Face signatures are created by scanning individuals from a variety of angles as they make a range of facial expressions.

The data obtained allows authorities to classify “suspicious” individuals by matching faces on surveillance footage to a police watchlist.

Status: Registered

Sources: The Guardian, Human Rights Watch, The Intercept

"Biometrics 3.0" Surveillance Cameras

China uses surveillance cameras and facial recognition technology to identify Uighurs based on their facial features. The system can also recognise emotions and flag “suspicious” behaviour, such as religious enthusiasm or resentment against Chinese patriotic activities.

SUSPICIOUS

The Chinese tech giant Huawei has tested an AI camera system that could identify Uighur minorities and trigger a “Uighur alarm” to alert police.

These cameras are installed in streets, doorways, shops, and mosques.

95% similarity: Uighur Muslim

Sources: The Guardian (1, 2), The Intercept, The New York Times, Reuters, Time, The Washington Post

"Anti-terrorism Sword" Phone Inspection Tools

In 2017, police in Xinjiang started using a handheld phone inspection device named the “anti-terrorism sword” tool. It plugs into people’s phones and downloads their data into the IJOP. “Suspicious” content is flagged and its owner subjected to questioning and detention.

Checks are also carried 
out to ensure Uighurs 
have installed the compulsory spyware app Jingwang Weishi on their phones. It gives the authorities access to a phone’s content.

When “dangerous” content is identified, the app notifies the owner of the phone to delete them.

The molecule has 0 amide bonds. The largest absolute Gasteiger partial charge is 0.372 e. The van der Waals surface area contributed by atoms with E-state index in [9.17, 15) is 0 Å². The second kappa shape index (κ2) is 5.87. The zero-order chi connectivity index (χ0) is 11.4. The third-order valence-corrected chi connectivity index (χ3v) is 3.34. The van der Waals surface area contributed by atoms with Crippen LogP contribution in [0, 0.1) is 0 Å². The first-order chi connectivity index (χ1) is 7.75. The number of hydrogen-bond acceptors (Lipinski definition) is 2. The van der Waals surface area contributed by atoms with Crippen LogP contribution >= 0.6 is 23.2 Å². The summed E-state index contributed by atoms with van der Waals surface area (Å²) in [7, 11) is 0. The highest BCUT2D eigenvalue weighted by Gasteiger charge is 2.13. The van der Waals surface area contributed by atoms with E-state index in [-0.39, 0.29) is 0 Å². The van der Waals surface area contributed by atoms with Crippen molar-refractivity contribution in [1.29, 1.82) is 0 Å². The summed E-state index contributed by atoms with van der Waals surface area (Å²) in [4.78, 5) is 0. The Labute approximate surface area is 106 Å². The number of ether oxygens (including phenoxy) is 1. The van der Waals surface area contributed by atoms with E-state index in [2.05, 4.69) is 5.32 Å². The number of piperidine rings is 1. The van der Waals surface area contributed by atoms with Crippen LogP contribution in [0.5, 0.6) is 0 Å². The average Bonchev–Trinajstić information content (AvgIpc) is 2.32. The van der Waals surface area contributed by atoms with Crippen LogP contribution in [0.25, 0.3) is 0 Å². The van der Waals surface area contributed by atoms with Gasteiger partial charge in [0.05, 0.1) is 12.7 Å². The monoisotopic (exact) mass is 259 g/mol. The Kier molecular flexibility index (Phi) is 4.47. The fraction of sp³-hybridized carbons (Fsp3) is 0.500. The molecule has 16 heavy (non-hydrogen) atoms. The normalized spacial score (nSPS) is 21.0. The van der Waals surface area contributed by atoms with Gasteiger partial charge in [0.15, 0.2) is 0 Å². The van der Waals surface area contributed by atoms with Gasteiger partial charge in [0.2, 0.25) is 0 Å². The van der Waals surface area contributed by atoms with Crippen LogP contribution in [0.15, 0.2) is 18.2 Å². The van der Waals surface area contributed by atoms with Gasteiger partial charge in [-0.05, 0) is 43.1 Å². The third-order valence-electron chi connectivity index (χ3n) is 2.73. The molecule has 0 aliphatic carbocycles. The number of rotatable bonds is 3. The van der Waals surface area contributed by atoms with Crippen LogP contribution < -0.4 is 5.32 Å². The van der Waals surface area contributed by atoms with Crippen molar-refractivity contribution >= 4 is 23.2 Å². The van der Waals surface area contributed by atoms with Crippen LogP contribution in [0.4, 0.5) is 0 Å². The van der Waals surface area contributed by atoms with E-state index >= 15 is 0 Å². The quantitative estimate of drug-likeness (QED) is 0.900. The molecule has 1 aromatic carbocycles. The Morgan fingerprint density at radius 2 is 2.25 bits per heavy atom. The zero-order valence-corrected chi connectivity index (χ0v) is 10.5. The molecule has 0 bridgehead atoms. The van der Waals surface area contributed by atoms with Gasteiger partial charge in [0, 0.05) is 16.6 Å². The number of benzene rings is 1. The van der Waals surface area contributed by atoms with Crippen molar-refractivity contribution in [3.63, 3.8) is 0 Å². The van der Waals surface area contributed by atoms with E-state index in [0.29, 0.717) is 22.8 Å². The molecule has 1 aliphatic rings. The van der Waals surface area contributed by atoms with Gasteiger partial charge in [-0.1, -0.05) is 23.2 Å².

Contains suspicious content!

Virtual Private Network (VPN)

Whatsapp

Religious content

Delete All

Sources: Buzzfeed News (1, 2), The Intercept, Noema Magazine, RFA (1, 2)

Sources: Buzzfeed News (1, 2), The Guardian (1, 2), Human Rights Watch, The Intercept, The New York Times, Noema Magazine, Reuters, RFA (1, 2), Time, The Washington Post

Using tech to fight back

However, while technology has been used by China as a tool of oppression, it can potentially be used to agitate for liberation and express dissent at China’s policies.

In 2019, videos of Uighurs started making their rounds on Douyin, the Chinese version of TikTok. In these videos, Uighurs pose or cry in front of pictures of detained relatives while the mournful song “Donmek” — meaning “return” in Turkish — played. This was seen as a silent protest against China’s detention of Uighurs and a way for these Muslim minorities to connect with the outside world.

Later that year, American teenager Feroza Aziz raised awareness of the plight of Uighurs in Xinjiang through her viral TikTok “makeup tutorial”, which has since racked up 5.1 million views. To gain the attention of trend-obsessed users and to evade censorship by Chinese-owned TikTok, Aziz cleverly bookended her comments on Uighurs with tips on how to make eyelashes look longer.

Such instances of activism seem to be paying off, as seen from the increasingly unified pressure by the international community. Canada, the European Union, the United Kingdom and the United States have all imposed sanctions on Chinese officials for the rights abuses in Xinjiang. Earlier this year, a coalition of more than 180 human rights organisations called for a boycott of Beijing’s 2022 Winter Olympics.

Returning the gaze of Big Brother

China’s deployment of surveillance in Xinjiang has shown that technology’s impact on our lives depends on the intentions of its users.

In the hands of an authoritarian police state, high-tech surveillance systems have enabled the repression of millions of people in Xinjiang. But in the hands of freedom fighters, social media has empowered them to reach multitudes outside the region, who are defiantly returning China’s steely gaze.

Sources: Associated Press, Bloomberg, Brookings, CBC, Council on Foreign Relations, The Diplomat, The Guardian (1, 2, 3, 4, 5), The New York Times, Reuters, Time (1, 2), Wired